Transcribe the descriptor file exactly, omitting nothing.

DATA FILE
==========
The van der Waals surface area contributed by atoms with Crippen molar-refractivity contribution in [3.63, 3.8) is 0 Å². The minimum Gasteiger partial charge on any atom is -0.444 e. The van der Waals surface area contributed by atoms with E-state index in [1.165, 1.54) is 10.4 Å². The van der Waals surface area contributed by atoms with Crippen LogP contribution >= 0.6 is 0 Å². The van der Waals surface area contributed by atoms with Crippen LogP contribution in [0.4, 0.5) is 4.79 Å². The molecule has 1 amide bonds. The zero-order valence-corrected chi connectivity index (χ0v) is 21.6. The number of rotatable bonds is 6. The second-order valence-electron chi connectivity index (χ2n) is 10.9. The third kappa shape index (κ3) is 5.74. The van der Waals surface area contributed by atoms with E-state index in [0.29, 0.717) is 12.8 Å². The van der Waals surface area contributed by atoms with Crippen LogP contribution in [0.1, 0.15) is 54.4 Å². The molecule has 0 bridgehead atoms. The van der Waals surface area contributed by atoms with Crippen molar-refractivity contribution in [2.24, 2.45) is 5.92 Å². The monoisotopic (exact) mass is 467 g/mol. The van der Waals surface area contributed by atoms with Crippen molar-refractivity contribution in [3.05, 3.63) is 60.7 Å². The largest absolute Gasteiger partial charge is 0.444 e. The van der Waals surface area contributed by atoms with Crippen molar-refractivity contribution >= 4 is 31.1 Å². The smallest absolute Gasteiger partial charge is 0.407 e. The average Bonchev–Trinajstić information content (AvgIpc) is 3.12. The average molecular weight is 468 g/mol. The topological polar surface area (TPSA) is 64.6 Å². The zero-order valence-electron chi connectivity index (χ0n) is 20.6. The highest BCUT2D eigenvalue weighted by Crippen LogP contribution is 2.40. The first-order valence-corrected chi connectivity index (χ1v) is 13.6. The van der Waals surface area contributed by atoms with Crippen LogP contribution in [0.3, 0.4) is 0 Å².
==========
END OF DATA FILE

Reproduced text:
The van der Waals surface area contributed by atoms with Crippen molar-refractivity contribution in [3.63, 3.8) is 0 Å². The minimum Gasteiger partial charge on any atom is -0.444 e. The van der Waals surface area contributed by atoms with E-state index in [1.165, 1.54) is 10.4 Å². The van der Waals surface area contributed by atoms with Crippen LogP contribution >= 0.6 is 0 Å². The van der Waals surface area contributed by atoms with Crippen LogP contribution in [0.4, 0.5) is 4.79 Å². The molecule has 1 amide bonds. The zero-order valence-corrected chi connectivity index (χ0v) is 21.6. The number of rotatable bonds is 6. The second-order valence-electron chi connectivity index (χ2n) is 10.9. The third kappa shape index (κ3) is 5.74. The van der Waals surface area contributed by atoms with E-state index in [0.29, 0.717) is 12.8 Å². The van der Waals surface area contributed by atoms with Crippen LogP contribution in [0.1, 0.15) is 54.4 Å². The molecule has 0 bridgehead atoms. The van der Waals surface area contributed by atoms with Crippen molar-refractivity contribution in [2.24, 2.45) is 5.92 Å². The monoisotopic (exact) mass is 467 g/mol. The van der Waals surface area contributed by atoms with Crippen molar-refractivity contribution in [3.05, 3.63) is 60.7 Å². The largest absolute Gasteiger partial charge is 0.444 e. The van der Waals surface area contributed by atoms with Crippen molar-refractivity contribution >= 4 is 31.1 Å². The smallest absolute Gasteiger partial charge is 0.407 e. The average Bonchev–Trinajstić information content (AvgIpc) is 3.12. The average molecular weight is 468 g/mol. The topological polar surface area (TPSA) is 64.6 Å². The zero-order valence-electron chi connectivity index (χ0n) is 20.6. The highest BCUT2D eigenvalue weighted by Crippen LogP contribution is 2.40. The first-order valence-corrected chi connectivity index (χ1v) is 13.6. The van der Waals surface area contributed by atoms with Crippen LogP contribution in [0.3, 0.4) is 0 Å².